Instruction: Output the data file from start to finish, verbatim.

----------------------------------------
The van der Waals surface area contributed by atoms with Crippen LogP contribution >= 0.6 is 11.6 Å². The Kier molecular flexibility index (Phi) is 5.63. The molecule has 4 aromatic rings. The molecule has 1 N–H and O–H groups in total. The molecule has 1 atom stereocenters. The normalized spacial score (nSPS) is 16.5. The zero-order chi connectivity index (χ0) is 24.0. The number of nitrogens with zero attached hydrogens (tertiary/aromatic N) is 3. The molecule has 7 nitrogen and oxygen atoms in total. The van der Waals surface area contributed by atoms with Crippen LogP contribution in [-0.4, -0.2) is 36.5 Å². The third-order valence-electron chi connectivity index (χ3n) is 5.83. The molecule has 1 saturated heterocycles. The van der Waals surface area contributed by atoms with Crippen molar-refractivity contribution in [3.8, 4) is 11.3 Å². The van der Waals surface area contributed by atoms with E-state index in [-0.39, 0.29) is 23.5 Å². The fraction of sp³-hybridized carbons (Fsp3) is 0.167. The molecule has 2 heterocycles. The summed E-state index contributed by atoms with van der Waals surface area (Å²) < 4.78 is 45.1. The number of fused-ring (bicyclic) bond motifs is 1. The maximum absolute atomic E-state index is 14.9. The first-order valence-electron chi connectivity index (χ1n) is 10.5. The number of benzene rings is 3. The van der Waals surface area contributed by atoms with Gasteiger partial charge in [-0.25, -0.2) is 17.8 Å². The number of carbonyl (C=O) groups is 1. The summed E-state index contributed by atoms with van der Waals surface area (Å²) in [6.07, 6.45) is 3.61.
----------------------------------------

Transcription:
The van der Waals surface area contributed by atoms with Crippen LogP contribution >= 0.6 is 11.6 Å². The Kier molecular flexibility index (Phi) is 5.63. The molecule has 4 aromatic rings. The molecule has 1 N–H and O–H groups in total. The molecule has 1 atom stereocenters. The normalized spacial score (nSPS) is 16.5. The zero-order chi connectivity index (χ0) is 24.0. The number of nitrogens with zero attached hydrogens (tertiary/aromatic N) is 3. The molecule has 7 nitrogen and oxygen atoms in total. The van der Waals surface area contributed by atoms with Crippen LogP contribution in [-0.4, -0.2) is 36.5 Å². The third-order valence-electron chi connectivity index (χ3n) is 5.83. The molecule has 1 saturated heterocycles. The van der Waals surface area contributed by atoms with Crippen molar-refractivity contribution in [3.8, 4) is 11.3 Å². The van der Waals surface area contributed by atoms with E-state index in [-0.39, 0.29) is 23.5 Å². The fraction of sp³-hybridized carbons (Fsp3) is 0.167. The molecule has 2 heterocycles. The summed E-state index contributed by atoms with van der Waals surface area (Å²) < 4.78 is 45.1. The number of fused-ring (bicyclic) bond motifs is 1. The maximum absolute atomic E-state index is 14.9. The first-order valence-electron chi connectivity index (χ1n) is 10.5. The number of benzene rings is 3. The van der Waals surface area contributed by atoms with Gasteiger partial charge in [-0.25, -0.2) is 17.8 Å². The number of carbonyl (C=O) groups is 1. The summed E-state index contributed by atoms with van der Waals surface area (Å²) in [6.07, 6.45) is 3.61.